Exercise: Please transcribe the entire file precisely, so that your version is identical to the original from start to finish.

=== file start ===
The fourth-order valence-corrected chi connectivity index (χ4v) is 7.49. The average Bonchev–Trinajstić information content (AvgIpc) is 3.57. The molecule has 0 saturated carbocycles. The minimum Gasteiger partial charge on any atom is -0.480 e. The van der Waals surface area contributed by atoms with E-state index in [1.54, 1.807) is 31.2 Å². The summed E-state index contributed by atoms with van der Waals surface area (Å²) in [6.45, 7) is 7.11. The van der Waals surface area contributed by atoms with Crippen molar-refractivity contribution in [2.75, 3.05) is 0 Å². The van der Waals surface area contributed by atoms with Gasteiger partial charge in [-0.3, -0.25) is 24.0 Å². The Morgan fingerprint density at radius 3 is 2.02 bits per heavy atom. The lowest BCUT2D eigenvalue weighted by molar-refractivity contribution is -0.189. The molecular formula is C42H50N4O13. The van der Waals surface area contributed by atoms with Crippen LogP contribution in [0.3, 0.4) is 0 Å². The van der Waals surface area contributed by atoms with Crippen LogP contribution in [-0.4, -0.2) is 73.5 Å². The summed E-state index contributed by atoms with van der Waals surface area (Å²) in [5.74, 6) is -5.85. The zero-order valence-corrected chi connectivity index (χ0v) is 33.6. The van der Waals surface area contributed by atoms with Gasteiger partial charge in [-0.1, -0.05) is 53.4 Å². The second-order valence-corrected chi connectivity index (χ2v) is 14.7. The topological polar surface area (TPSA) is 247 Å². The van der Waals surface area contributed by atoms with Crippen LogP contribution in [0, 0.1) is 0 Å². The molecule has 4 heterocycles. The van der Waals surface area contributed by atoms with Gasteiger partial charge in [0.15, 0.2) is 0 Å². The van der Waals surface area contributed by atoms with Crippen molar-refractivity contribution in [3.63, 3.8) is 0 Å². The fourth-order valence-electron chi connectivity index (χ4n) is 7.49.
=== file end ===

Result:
The fourth-order valence-corrected chi connectivity index (χ4v) is 7.49. The average Bonchev–Trinajstić information content (AvgIpc) is 3.57. The molecule has 0 saturated carbocycles. The minimum Gasteiger partial charge on any atom is -0.480 e. The van der Waals surface area contributed by atoms with E-state index in [1.54, 1.807) is 31.2 Å². The summed E-state index contributed by atoms with van der Waals surface area (Å²) in [6.45, 7) is 7.11. The van der Waals surface area contributed by atoms with Crippen molar-refractivity contribution in [2.75, 3.05) is 0 Å². The van der Waals surface area contributed by atoms with Gasteiger partial charge in [-0.3, -0.25) is 24.0 Å². The Morgan fingerprint density at radius 3 is 2.02 bits per heavy atom. The lowest BCUT2D eigenvalue weighted by molar-refractivity contribution is -0.189. The molecular formula is C42H50N4O13. The van der Waals surface area contributed by atoms with Crippen LogP contribution in [0.3, 0.4) is 0 Å². The van der Waals surface area contributed by atoms with Crippen LogP contribution in [-0.4, -0.2) is 73.5 Å². The summed E-state index contributed by atoms with van der Waals surface area (Å²) in [5.74, 6) is -5.85. The zero-order valence-corrected chi connectivity index (χ0v) is 33.6. The van der Waals surface area contributed by atoms with Gasteiger partial charge in [-0.1, -0.05) is 53.4 Å². The second-order valence-corrected chi connectivity index (χ2v) is 14.7. The topological polar surface area (TPSA) is 247 Å². The van der Waals surface area contributed by atoms with Crippen LogP contribution in [0, 0.1) is 0 Å². The molecule has 4 heterocycles. The van der Waals surface area contributed by atoms with Gasteiger partial charge in [0.15, 0.2) is 0 Å². The van der Waals surface area contributed by atoms with Crippen molar-refractivity contribution in [3.63, 3.8) is 0 Å². The fourth-order valence-electron chi connectivity index (χ4n) is 7.49.